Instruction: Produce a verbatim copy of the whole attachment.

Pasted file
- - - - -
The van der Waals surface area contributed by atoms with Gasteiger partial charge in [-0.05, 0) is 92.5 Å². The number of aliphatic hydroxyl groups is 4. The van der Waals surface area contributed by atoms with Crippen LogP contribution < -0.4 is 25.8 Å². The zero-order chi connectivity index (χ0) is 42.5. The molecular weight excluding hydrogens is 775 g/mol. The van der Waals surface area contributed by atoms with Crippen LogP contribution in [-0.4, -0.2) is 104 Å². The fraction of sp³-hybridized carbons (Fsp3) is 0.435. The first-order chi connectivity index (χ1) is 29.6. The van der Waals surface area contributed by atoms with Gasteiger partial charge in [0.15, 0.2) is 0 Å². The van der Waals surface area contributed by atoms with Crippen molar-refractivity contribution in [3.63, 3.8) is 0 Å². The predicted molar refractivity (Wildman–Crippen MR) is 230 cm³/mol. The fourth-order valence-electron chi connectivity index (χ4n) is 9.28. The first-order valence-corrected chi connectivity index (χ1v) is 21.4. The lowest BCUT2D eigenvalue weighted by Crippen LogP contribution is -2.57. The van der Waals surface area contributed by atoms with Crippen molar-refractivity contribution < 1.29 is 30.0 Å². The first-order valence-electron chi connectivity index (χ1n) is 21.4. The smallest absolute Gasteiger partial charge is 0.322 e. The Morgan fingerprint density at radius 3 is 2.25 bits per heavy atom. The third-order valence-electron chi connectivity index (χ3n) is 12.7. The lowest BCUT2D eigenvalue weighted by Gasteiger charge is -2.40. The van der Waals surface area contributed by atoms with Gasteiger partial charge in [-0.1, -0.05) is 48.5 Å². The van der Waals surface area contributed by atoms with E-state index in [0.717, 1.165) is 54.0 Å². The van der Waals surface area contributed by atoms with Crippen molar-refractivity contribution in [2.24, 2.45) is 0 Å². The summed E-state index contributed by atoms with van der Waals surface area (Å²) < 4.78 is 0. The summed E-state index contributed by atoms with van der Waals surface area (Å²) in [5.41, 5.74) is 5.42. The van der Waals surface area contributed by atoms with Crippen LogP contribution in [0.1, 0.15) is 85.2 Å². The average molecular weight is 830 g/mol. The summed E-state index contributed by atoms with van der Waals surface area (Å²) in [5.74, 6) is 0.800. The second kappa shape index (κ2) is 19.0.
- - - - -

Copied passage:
The van der Waals surface area contributed by atoms with Gasteiger partial charge in [-0.05, 0) is 92.5 Å². The number of aliphatic hydroxyl groups is 4. The van der Waals surface area contributed by atoms with Crippen LogP contribution < -0.4 is 25.8 Å². The zero-order chi connectivity index (χ0) is 42.5. The molecular weight excluding hydrogens is 775 g/mol. The van der Waals surface area contributed by atoms with Crippen LogP contribution in [-0.4, -0.2) is 104 Å². The fraction of sp³-hybridized carbons (Fsp3) is 0.435. The first-order chi connectivity index (χ1) is 29.6. The van der Waals surface area contributed by atoms with Gasteiger partial charge in [0.15, 0.2) is 0 Å². The van der Waals surface area contributed by atoms with Crippen molar-refractivity contribution in [3.63, 3.8) is 0 Å². The predicted molar refractivity (Wildman–Crippen MR) is 230 cm³/mol. The fourth-order valence-electron chi connectivity index (χ4n) is 9.28. The first-order valence-corrected chi connectivity index (χ1v) is 21.4. The lowest BCUT2D eigenvalue weighted by Crippen LogP contribution is -2.57. The van der Waals surface area contributed by atoms with Crippen molar-refractivity contribution < 1.29 is 30.0 Å². The first-order valence-electron chi connectivity index (χ1n) is 21.4. The smallest absolute Gasteiger partial charge is 0.322 e. The Morgan fingerprint density at radius 3 is 2.25 bits per heavy atom. The third-order valence-electron chi connectivity index (χ3n) is 12.7. The lowest BCUT2D eigenvalue weighted by Gasteiger charge is -2.40. The van der Waals surface area contributed by atoms with Gasteiger partial charge in [-0.1, -0.05) is 48.5 Å². The van der Waals surface area contributed by atoms with E-state index in [0.717, 1.165) is 54.0 Å². The van der Waals surface area contributed by atoms with Crippen molar-refractivity contribution in [2.24, 2.45) is 0 Å². The summed E-state index contributed by atoms with van der Waals surface area (Å²) < 4.78 is 0. The summed E-state index contributed by atoms with van der Waals surface area (Å²) in [5.41, 5.74) is 5.42. The van der Waals surface area contributed by atoms with Crippen LogP contribution in [0.1, 0.15) is 85.2 Å². The average molecular weight is 830 g/mol. The summed E-state index contributed by atoms with van der Waals surface area (Å²) in [5.74, 6) is 0.800. The second kappa shape index (κ2) is 19.0.